Tall Drink of Nerd – Working From Home, The Sanity Challenge
Can working from home cause insanity? When I discovered that I could work from home at my current job, a little Homer Simpson popped up in my brain and exclaimed “WOO HOO!” Not only would I save money on gas and bus fare, I would get 2-4 hours of commute time back in my day. Sweet!
Well, I’ve been working from home for a little over 2 months now and there are plenty of perks: I control the temperature of my workspace, get to eat food out of my own fridge, walk to the beach at lunch, use my own bathroom, scratch things that itch, listen to music at inappropriate volumes or do leg-lifts during long conference calls. My cats alternately love that I’m home to give them mid-day treats or wish I would stop waking them up all day long.
Not working in a conventional setting has also been a psychological adventure of contrasts. The first thing I noticed is, it’s a little too quiet in here. In the various office jobs I’ve held and the variety of co-workers I’ve worked with over the past few decades, one thing has been fairly constant, socializing. Whether it’s talking about weekend plans, new clothes or babies before a morning meeting, or shoehorning 7 people into a car for an afternoon ice-cream run, socializing on a daily basis makes office life fun.
Keeping in touch via IM with co-workers and friends is okay, but working from home can get a little lonely. Working with bosses and co-workers only through email lacks a human connection. Empathy and sympathy can fly out the window and there is little time or need for small talk or socializing. There have been moments where I catch myself talking, out loud, to myself. At least I’m funny, so now I’m laughing while alone. Perhaps I am cracking.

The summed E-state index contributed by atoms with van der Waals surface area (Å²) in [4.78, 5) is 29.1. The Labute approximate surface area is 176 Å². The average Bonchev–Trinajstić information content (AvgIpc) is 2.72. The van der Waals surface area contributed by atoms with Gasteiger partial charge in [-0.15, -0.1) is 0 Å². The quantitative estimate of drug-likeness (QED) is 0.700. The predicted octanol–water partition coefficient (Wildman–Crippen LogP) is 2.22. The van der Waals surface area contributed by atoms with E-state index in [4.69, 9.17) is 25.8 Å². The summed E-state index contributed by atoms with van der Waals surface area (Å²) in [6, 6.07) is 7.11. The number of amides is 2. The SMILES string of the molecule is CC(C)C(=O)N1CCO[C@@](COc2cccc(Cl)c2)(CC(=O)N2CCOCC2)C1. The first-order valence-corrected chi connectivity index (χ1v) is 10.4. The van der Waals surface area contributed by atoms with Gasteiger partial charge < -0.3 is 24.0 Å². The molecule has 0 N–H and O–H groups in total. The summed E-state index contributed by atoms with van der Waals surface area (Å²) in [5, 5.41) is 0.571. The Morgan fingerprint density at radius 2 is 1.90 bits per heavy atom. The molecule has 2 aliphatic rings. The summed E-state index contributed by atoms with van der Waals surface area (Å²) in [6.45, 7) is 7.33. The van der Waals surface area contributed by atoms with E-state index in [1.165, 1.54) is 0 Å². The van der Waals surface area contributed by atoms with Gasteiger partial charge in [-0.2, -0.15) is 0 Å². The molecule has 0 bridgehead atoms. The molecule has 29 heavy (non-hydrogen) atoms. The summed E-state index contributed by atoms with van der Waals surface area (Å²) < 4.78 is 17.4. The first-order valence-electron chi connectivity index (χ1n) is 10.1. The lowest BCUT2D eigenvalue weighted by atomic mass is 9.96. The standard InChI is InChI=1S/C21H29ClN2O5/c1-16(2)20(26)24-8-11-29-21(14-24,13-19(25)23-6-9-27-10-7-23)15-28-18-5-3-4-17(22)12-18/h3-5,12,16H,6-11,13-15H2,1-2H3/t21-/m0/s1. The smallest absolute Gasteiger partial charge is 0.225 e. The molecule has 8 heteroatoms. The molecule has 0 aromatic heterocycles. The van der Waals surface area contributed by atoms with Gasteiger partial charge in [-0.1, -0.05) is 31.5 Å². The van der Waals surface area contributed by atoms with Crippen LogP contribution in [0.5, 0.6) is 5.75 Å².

As a counterpoint to craving company, there are interruptions I don’t miss. Working at home means no unwelcome guests come into my grey cube, “work space”, to eat all my chocolate candies (without asking) and belch without remorse (you know who you are.) Also, nobody hogs the microwave in the kitchen or makes popcorn in the afternoon without sharing. Well, sometimes my husband does, but that’s a different blogumn.
Another positive is, absolutely anything goes for attire. I can wander into my office in my pink, kitty-cat, flannel jammies as long as I’m doing the work correctly and on time. But after the first few weeks of jammies or shorts, tank tops and ponytails, I felt kinda skeezy. There is something to be said about getting in costume for the part of worker bee. Lip-gloss and a frilly shirt are punctuation on personality. You are what you wear. My work clothes have come out of the closet again, at least a few days a week, to plug me into that professionally organized Project Manager mentality.
Even with the freedoms of no commute and non-existent dress code, working from home is an experiment in isolation from community. It is possible that this arrangement is similar to any new work situation; maybe it just takes a few months to adjust into the routine. Hopefully I’ll maintain the percentage of sanity I started with. Or, perhaps, I’ll forget all social graces and the next time you see me I’ll be sporting a stained robe while mumbling to myself about the ROI spreadsheet.
To see the visual representation of the Work From Home dichotomy of freedom and isolation, this brilliant cartoon from The Oatmeal is pretty acurate.
featured image credit: drxiv